A wonderful couple, gorgeous venues, and a classic Rolls-Royce, what more could you ask for as a wedding photographer? If you're looking for a charming venue in the La Jolla area you should really take a gander at the Darlington House. I'm certainly looking forward to photographing a wedding there again. You'll be my new best friend if you provide me with that opportunity.Read More
A quick video from my trip last summer. I could not get over how spectacular this view was. I had seen the massive sand pits on my topographical map while traveling the area and was quite curious, I was excited to find a vantage point high enough to see them. I'll be posting more from this trip soon!Read More
A weekend trip in the eastern Sierra.Read More
A brief look at my first Medium format film camera.Read More
A nearly 150 year old ranch, complete with spring fed ponds, a century old apple orchard, and a massive willow tree, were the venue for this gorgeous June wedding.Read More
Fairy Tale Wedding
Twin Oaks Golf Course, San Marcos
While many of this years weddings have made it into my portfolio, I've yet to post any of them here on my blog. It's been a very busy year here in Long Beach and it seems this blog is always the first thing casualty of limited time. time to change that.
Carol Ann and John were an absolutely lovely couple and an absolute delight to photograph. Just look at that dress! By far one of the most beautiful I've had the pleasure of photographing. Their ceremony and reception both took place at the Twin Oaks Golf Course in San Marcos on a sunny day this March. The venue with its' ivy covered walkways, rustic details, charming lighting and stellar views was perfect for photography. Photographing a couple so obviously in love is always a delight, and getting to do so in such a wonderful location, complimented by an absolutely amazing sunset, made this wedding one to remember.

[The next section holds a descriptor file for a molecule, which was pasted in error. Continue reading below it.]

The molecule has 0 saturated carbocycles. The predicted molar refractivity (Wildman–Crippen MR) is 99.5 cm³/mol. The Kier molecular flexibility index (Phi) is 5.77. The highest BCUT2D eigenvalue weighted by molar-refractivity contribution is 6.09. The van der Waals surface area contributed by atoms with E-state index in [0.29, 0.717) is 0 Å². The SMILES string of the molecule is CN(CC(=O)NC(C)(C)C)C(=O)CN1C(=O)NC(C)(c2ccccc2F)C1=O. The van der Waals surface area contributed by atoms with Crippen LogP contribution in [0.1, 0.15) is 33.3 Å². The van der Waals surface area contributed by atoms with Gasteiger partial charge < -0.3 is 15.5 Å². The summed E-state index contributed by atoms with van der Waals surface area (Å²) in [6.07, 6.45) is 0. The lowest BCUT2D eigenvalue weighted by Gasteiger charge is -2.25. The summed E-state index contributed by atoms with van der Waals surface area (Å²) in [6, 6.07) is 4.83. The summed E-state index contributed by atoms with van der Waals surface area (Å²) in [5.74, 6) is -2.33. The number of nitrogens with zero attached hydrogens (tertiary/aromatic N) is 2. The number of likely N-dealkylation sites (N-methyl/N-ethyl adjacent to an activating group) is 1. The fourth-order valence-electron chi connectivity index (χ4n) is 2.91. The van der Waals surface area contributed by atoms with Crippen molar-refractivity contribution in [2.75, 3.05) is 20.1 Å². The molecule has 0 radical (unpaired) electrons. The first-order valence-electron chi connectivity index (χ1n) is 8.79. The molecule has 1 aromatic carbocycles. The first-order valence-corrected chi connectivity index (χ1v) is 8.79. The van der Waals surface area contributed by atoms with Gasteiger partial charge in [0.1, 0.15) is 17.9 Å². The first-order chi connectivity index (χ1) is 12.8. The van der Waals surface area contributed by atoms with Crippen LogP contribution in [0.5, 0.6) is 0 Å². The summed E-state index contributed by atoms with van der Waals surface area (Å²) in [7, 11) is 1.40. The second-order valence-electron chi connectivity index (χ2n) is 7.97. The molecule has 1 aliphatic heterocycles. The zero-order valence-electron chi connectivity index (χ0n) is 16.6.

VSCO FILM PACK O2 REVIEW UPDATE
It's been quite a few years since I first posted my first review of the VSCO film pack, despite this, it is still one of the most viewed entires on my blog. As I still am absolutely in love with VSCO 02, I thought it about time for a little update. A lot has changed since my last review, for one, I now frequently shoot real film, something I hadn't done at the time of my first review. I thought it would be cool to compare the look of VSCO's emulator to actual film side by side. And what better than photos from a recent road trip down Route 66 in California to do it with. Now as a disclaimer I will say that when I shot these images I did not have this in mind. So camera settings, and lenses used are not identical. Also note that modern Portra film falls somewhere between Neutral Color and Vibrant Color/Ultra color. Since I use the Portra Neutral Color emulator almost exclusively now, I went with it. I'll have to go out and shoot with a comparison in mind so I can do it perfectly. But for now, I think this is a great comparison.
I'm not sure if it was my scans, but all the shots on this roll of Portra 400 are a bit green tinted. I find it most notable in this shot of the abandoned trailer. The hues of the sky and brush noticeably differ between the two.
Here I had to double check a few times to make sure which was which. The real film has a greener tint in the brush than the emulator, but overall it's pretty close.
Another one that's really close. The road is a bit warmer in the Digital version, and the film is maybe a bit darker in the shadows.
Once again the film has a greener tint that is especially noticeable in the sky.